Probing the Limits: Overall Product Quality
Who do you think paid for that stack of catalogs in your mailbox? You did. The companies that send them are smart. If they didn’t have good reason to believe that you would buy plenty of stuff to justify sending you a catalog, then they would stop sending them. I know there are cases where you keep getting a catalog from a company that you rarely buy from, but generally speaking, you are getting those catalogs because you keep paying for them with the products you buy.
I had a normal mail day today with six catalogs in my mailbox. They averaged 100 pages per catalog-that’s 600 pages in a normal day.
I’m no expert on direct mail marketing, but I did some rough calculations and figured that companies are spending at least $4,000 a year sending me catalogs-and that number could be a low estimate.
When I recently purchased a shirt through one of those catalogs, I wondered how much of my money was going toward the shirt and how much of the shirt money was going toward paying for all those fancy catalogs, many of which I never open.
What if they just sent me one catalog a year and I kept it stored away until I needed new clothes? That’s what we did with the old Sears catalog when I was a kid. What if they took all that money spent on catalogs that I throw in the trash and lowered the price of the shirt-or used that money toward higher quality fabric? Either way, the product quality would be better.
The companies that send me all these catalogs know what they are doing, and I’m not naive either. Consumers value convenience and the more frequently a catalog is put into their hands, the higher the chance of making a sale. As retailers have evolved from sending the annual catalog to the bi-weekly catalog, the situation has become worse because now consumers have been trained to expect a steady stream of catalogs in their mailbox and don’t look at them until they need something.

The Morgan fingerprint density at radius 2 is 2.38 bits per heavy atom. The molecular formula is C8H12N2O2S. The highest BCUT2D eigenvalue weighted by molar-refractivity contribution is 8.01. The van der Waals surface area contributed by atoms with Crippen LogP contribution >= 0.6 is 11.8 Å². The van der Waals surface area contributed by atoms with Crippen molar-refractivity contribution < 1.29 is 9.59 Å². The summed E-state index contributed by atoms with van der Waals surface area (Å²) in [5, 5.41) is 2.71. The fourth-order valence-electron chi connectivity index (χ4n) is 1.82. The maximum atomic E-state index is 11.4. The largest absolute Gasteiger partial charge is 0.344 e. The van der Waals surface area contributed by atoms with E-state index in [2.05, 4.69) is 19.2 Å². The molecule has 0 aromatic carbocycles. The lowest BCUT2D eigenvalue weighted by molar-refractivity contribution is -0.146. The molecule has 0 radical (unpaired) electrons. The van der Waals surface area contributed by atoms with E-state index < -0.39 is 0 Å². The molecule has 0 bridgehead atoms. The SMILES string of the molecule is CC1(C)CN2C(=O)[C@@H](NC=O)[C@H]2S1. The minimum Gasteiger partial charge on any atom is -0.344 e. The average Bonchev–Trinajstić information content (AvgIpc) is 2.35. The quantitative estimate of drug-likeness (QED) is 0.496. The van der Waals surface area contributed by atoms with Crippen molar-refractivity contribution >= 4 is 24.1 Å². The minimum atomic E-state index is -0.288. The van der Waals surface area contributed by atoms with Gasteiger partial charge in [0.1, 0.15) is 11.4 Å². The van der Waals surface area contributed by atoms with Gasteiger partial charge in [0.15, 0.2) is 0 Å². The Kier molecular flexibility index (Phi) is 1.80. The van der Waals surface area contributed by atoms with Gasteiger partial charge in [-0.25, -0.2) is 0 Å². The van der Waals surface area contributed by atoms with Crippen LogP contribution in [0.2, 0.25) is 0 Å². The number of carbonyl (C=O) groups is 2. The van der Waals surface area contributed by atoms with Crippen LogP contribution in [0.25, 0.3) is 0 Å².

This daily stack of catalogs in my mailbox does bother me because it's wasteful and impacts what I really care about: product quality, I can’t be critical of it from a broad perspective. Retailers have figured out what people want and they are giving it to them. By their own behavior, consumers are saying that they are willing to pay more, or get a little lower quality product, for the convenience of having catalogs put in their mailbox so frequently that they never need to save them.
So where does the quality profession fit into this? I think this is a major quality issue that affects every consumer. What theory in the quality profession’s “Body of Knowledge” can I apply to this situation where marketing issues become a significant part of the product cost and product quality? Because consumers seem to value getting catalogs from the same retailer every other week, then a proper, full evaluation of the “product” quality must extend to the marketing of the product. Quality starts to encompass issues such as the frequency of mailing, the quality of the catalog photos, the attractiveness of the models, the graphic design of the pages and the catchiness of the text.
These marketing quality issues have been a real eye-opening experience for me throughout my employment history. I made a big mistake in thinking that marketing is not important if the product quality is superior.
I wish there were some quality theories out there to help me with this. I wish the quality profession were less product and production process-centric and more business-centric. If you think you can help, please let me know. Until I gain more insight, I’ll just keep focusing on the theory that over time, consumers will see beyond marketing and will become frequent repeat customers when they know they will get superior quality.